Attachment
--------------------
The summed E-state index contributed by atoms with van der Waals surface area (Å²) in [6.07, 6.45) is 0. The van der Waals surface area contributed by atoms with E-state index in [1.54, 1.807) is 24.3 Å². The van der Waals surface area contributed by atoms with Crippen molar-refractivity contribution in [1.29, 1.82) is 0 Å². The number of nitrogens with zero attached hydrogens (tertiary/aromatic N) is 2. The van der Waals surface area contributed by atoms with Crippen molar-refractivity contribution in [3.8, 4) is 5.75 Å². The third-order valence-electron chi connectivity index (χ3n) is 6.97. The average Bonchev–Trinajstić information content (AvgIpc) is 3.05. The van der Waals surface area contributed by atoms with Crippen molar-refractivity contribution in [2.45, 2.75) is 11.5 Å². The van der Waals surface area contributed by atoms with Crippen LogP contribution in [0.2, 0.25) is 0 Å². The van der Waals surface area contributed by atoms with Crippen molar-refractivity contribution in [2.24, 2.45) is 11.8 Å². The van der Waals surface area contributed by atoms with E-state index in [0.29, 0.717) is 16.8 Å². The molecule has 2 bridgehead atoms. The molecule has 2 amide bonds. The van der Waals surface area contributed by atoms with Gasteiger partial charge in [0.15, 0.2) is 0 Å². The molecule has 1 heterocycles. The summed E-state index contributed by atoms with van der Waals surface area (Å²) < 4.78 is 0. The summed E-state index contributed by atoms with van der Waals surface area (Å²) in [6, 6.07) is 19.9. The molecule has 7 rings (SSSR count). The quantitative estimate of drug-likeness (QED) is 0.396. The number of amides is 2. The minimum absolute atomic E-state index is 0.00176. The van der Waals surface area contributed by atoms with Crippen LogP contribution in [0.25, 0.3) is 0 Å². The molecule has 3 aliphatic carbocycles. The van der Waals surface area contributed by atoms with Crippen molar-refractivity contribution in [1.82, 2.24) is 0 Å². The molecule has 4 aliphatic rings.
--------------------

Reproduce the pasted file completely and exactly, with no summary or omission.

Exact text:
The summed E-state index contributed by atoms with van der Waals surface area (Å²) in [6.07, 6.45) is 0. The van der Waals surface area contributed by atoms with E-state index in [1.54, 1.807) is 24.3 Å². The van der Waals surface area contributed by atoms with Crippen molar-refractivity contribution in [1.29, 1.82) is 0 Å². The number of nitrogens with zero attached hydrogens (tertiary/aromatic N) is 2. The van der Waals surface area contributed by atoms with Crippen molar-refractivity contribution in [3.8, 4) is 5.75 Å². The third-order valence-electron chi connectivity index (χ3n) is 6.97. The average Bonchev–Trinajstić information content (AvgIpc) is 3.05. The van der Waals surface area contributed by atoms with Crippen molar-refractivity contribution in [2.45, 2.75) is 11.5 Å². The van der Waals surface area contributed by atoms with Crippen LogP contribution in [0.2, 0.25) is 0 Å². The van der Waals surface area contributed by atoms with Crippen molar-refractivity contribution in [2.24, 2.45) is 11.8 Å². The van der Waals surface area contributed by atoms with E-state index in [0.29, 0.717) is 16.8 Å². The molecule has 2 bridgehead atoms. The molecule has 2 amide bonds. The van der Waals surface area contributed by atoms with Gasteiger partial charge in [0.15, 0.2) is 0 Å². The molecule has 1 heterocycles. The summed E-state index contributed by atoms with van der Waals surface area (Å²) < 4.78 is 0. The summed E-state index contributed by atoms with van der Waals surface area (Å²) in [6, 6.07) is 19.9. The molecule has 7 rings (SSSR count). The quantitative estimate of drug-likeness (QED) is 0.396. The number of amides is 2. The minimum absolute atomic E-state index is 0.00176. The van der Waals surface area contributed by atoms with Crippen LogP contribution in [0.25, 0.3) is 0 Å². The molecule has 3 aliphatic carbocycles. The van der Waals surface area contributed by atoms with Crippen molar-refractivity contribution in [1.82, 2.24) is 0 Å². The molecule has 4 aliphatic rings.